While no one understands exactly what it is human nature (and monkey nature) to look for patterns, there are certainly many theories. One theory that these researchers had is that the food in the wild acts this way. While the monkeys are looking under certain rocks, they will encounter the worms that they want over and over again. They can then assume that they have found a streak and that they will have the food they want in the same location again. Co-author Benjamin Hayden saw another theory. He explained that we want to see patterns in the world. He said that this may be why “we like to do crossword puzzles, Sudoku, and things like that. If there’s a pattern there, we’re on top of it. And if there may or may not be a pattern there, that’s even more interesting.”
This may explain why the stock market is so appealing to people, as they want to see patterns and hope they are having a streak. This hot-hand bias could help psychologist and psychiatrists to make treatment plans for gambling addiction. It can also offer insights about investors and financial planners and how they approach their jobs and tasks. The results can also help us to look at how we make decisions. Most of us like to think that we make decisions based on research and thought. It’s possible, however, that we have many biases in how we come to our decisions and that we have false predictions in the patterns that we assume we see. As Blanchard said, “We often like to think we make decisions based only on the information we’re conscious of. But we’re not always aware of why we make certain decisions or believe certain things.”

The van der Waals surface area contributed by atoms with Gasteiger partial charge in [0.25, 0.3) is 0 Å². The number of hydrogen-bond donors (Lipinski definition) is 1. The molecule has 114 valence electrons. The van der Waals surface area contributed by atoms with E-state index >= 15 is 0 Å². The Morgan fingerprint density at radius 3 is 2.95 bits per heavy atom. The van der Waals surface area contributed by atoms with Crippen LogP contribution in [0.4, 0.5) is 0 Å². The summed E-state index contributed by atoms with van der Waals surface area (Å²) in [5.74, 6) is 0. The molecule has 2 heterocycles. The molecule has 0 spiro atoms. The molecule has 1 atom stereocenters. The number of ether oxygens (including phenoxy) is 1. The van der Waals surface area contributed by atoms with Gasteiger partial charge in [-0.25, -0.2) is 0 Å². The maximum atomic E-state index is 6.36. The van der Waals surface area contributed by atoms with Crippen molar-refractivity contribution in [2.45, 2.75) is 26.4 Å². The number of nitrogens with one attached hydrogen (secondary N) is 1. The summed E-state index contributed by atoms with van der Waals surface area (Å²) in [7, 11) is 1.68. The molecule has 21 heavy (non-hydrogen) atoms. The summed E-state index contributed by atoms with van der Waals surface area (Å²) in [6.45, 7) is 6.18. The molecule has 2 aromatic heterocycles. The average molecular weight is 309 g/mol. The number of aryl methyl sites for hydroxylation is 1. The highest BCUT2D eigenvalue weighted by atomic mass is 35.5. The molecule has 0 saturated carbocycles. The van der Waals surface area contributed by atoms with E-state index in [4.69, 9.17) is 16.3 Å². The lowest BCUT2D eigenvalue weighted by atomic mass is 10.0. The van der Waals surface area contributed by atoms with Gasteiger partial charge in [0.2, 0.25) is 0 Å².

Potential Wins Make Us Happy
In another study at the Yale New Haven Hospital, researchers looked at seven capuchin monkeys to see how they would react to using money. The researchers included Keith Chen, a Yale economist, and Laurie Santos, a psychologist. They spent a great deal of time helping the monkeys to understand what money is. They had a silver disc that they introduced to the monkeys repeatedly as being worth something. Eventually, the monkeys caught on and started to understand that they could trade these discs for things that they wanted like food. Each monkey was then given 12 tokens and the experiment began.
The monkeys were soon buying grapes and cucumbers with their coins. They even came to understand that if the price of the grapes went down and the price of the cucumbers went up, they could get more grapes for their money. Once the monkeys were comfortable with the use of money for food, they started to look at gambling. First, the monkeys were given one grape and either got to keep it depending on how the coin flip went, or they won a bonus grape. In the next game, the monkeys started with a bonus grape and either kept the two or lost one. These are actually the exact same games, but the question was to see if the monkeys found it more psychologically appealing to play one version or another.
People and Monkeys React in a Similar Way